The boat loads of women who went to India during the colonial period to find a husband were known as the Fishing Fleet. I love that name and I am fascinated by these intrepid travelers, which is why I dove at the chance to read The Fishing Fleet by Anne De Courcy. De Courcy is a well known and respected British writer so I was expecting a well thought out, even sociological, look at these women and their times. I thought the book would deliver a little true life romance and adventure, which I suppose it did, but overall I was left disappointed.
Overall the book felt like it was put together and written in very rushed way. De Courcy focuses most on the women who went to India in the early 20th century. She admits to this as a bias of the book, but she does not explain why this is so. Was it a dearth of information from earlier periods? My instinct as a scholar of South Asia says no.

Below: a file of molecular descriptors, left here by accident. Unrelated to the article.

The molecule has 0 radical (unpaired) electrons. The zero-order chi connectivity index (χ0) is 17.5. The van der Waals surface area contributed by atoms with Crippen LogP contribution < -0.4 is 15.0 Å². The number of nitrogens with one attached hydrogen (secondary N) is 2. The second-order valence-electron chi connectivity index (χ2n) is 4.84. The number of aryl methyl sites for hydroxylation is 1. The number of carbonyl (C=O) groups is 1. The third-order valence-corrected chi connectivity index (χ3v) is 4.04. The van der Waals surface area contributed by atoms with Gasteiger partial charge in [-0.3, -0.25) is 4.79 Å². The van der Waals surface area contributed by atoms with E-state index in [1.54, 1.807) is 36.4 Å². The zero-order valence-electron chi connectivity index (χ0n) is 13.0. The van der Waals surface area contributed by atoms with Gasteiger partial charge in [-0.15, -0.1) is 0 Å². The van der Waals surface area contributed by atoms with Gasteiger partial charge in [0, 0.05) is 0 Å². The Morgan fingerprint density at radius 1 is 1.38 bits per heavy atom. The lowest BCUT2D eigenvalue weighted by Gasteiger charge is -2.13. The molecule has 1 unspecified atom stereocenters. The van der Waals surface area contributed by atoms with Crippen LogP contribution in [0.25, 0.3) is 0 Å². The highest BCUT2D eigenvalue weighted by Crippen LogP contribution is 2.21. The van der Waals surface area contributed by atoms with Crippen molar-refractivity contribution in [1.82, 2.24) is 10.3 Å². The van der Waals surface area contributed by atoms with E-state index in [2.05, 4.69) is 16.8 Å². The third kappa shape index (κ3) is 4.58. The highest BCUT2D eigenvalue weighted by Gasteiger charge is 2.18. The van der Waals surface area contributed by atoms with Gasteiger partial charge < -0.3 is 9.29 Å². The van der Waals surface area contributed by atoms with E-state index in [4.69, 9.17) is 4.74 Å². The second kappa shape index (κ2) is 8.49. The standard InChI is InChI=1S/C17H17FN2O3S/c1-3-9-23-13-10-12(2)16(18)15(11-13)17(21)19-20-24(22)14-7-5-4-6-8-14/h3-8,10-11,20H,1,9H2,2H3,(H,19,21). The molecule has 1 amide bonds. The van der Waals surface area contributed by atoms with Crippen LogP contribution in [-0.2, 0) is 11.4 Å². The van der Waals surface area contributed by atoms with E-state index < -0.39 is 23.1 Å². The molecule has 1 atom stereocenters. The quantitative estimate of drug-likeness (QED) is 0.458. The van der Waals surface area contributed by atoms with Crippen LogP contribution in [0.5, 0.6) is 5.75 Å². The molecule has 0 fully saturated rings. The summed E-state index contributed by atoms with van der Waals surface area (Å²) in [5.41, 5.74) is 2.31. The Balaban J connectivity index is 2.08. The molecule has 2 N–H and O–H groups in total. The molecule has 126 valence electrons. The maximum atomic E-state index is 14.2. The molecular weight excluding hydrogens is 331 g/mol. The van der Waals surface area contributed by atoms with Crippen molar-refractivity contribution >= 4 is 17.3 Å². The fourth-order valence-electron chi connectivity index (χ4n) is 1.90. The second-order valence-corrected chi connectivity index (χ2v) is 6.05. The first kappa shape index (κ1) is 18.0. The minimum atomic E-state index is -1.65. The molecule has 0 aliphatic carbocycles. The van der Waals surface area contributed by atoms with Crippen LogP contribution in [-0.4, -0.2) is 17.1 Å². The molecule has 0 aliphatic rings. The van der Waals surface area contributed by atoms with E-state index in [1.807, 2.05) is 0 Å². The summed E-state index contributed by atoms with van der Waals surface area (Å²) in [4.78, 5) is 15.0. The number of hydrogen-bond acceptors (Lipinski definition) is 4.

Moreover, the book seems to be just a random catalog of women’s stories. Though there are numerous chapters, they don’t appear to have any guiding principle or theme. Perhaps a more chronological approach would have helped. By the end I found myself skimming.
Who would like this book? Well, naturally I thought someone like me would like this book. That is someone with an interest in colonial India, and particularly the women who inhabited that world. But as I say I was disappointed. I was hoping for something a little bit more like Margret MacMillan’s Women of the Raj, which is a brilliant depiction of the period.